Having a Holy Disposition
Category : General
1 Peter 3: 15 (KJV)
15 But sanctify the Lord God in your hearts: and be ready always to give an answer to every man that asketh you a reason of the hope that is in you with meekness and fear.
What is meant by our sanctifying the Lord God? It cannot mean to make Him holy, for He is perfectly holy, whatever may be our estimate of Him; and our views of Him evidently can make no change in His character. The meaning therefore must be, that we should regard Him as holy in our estimate of Him, or in the feelings which we have toward Him. But to esteem or regard Him as a holy Being, in contradistinction from all those feelings which rise up in the heart against Him, the feelings of complaining and murmuring under His dispensations, as if He were severe and harsh; the feelings of dissatisfaction with His government, as if it were partial and unequal; the feelings of rebellion, as if His claims were unfounded or unjust. It is to desire that He may be regarded by others as holy, in accordance with the petition in the Lord‘s prayer, Matt.6:9, “hallowed be thy name;” that is, “let thy name be esteemed to be holy everywhere;” a feeling in opposition to that which is regardless of the honor which He may receive in the world. When we esteem a friend, we desire that all due respect should be shown him by others; we wish that all who know him should have the same views that we have; we are sensitive to his honor, just in proportion as we love him.
The sense in the passage before us is, “In your hearts, or in the affections of the soul, regard the Lord God as holy, and act toward him with that confidence which a proper respect for one so great and so holy demands. In the midst of dangers, be not intimidated; dread not what man can do, but evince proper reliance on a holy God, and flee to him with the confidence which is due to one so glorious.” This contains, however, a more general direction, applicable to Christians at all times. It is, that in our hearts we are to esteem God as a holy being, and in all our deportment to act toward him as such. The object of Peter in quoting the passage from Isa.8: 13, was to lull the fears of those whom he addressed, and preserve them from any alarms in view of the persecutions to which they might be exposed; the trials which would be brought upon them by people.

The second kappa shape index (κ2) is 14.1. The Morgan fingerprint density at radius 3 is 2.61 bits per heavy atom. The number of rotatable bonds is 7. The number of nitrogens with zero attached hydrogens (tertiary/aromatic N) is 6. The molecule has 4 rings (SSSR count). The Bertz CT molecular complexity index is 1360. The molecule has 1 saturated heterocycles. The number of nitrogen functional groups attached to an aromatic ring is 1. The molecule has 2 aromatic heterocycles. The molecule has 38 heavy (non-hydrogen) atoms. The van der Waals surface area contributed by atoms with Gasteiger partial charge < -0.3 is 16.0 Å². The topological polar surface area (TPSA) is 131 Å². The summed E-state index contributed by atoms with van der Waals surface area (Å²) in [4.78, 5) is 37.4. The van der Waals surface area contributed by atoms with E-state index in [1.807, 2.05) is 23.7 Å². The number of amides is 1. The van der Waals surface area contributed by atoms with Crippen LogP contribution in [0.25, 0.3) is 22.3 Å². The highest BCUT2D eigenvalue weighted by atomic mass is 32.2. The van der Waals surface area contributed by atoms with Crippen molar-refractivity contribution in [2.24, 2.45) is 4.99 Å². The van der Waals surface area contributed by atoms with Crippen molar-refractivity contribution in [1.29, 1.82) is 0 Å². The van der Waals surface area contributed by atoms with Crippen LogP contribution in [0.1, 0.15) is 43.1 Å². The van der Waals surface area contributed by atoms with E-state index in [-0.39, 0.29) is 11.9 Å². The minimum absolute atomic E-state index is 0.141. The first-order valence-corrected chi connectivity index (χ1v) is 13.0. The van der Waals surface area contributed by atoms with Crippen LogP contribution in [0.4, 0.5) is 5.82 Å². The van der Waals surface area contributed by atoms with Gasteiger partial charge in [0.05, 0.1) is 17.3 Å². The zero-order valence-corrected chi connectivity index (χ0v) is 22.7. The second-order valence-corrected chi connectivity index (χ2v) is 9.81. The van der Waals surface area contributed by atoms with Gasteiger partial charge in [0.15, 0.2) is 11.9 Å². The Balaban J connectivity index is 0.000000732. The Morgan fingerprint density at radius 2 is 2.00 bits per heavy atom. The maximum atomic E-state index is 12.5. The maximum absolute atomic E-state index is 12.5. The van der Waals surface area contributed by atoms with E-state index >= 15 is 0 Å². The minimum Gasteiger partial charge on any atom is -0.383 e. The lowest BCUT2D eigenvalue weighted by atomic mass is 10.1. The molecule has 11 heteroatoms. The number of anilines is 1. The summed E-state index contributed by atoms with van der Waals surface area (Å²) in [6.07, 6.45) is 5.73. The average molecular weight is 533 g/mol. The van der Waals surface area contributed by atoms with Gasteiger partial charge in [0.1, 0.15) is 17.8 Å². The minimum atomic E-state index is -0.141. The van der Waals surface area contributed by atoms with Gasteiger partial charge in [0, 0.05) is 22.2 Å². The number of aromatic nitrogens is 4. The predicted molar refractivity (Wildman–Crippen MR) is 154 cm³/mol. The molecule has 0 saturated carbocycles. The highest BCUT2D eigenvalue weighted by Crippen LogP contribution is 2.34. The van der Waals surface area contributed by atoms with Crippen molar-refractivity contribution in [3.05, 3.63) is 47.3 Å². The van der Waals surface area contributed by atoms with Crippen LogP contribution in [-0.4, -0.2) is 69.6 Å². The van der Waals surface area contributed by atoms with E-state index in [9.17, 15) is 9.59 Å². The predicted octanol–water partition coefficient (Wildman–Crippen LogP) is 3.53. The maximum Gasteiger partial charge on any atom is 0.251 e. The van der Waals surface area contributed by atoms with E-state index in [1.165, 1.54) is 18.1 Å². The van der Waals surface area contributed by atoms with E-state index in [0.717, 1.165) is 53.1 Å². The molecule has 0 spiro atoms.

If we sanctify the Lord God in our hearts, there will be a belief that He will do all things well, and our minds will be calm. However dark the times may be, we shall be assured that everything is ordered aright and there will be the assurance that all is safe. “Though I walk,” says David, “through the valley of the shadow of death, I will fear no evil, for thou art with me,” Ps.23:4. “The Lord is my light and my salvation; whom shall I fear? The Lord is the strength of my life; of whom shall I be afraid? Ps.27:1. “God is our refuge and strength, a very present help in trouble: therefore, will not we fear, though the earth be removed, and though the mountains be carried into the midst of the sea; though the waters thereof roar and be troubled, though the mountains shake with the swelling thereof,” Ps.46:1-3.
Friends, let us ever then regard the Lord as holy, just, and good. Let us flee to Him in all the trials of the present life, and in the hour of death repose on His arm.
Have a great and godly day!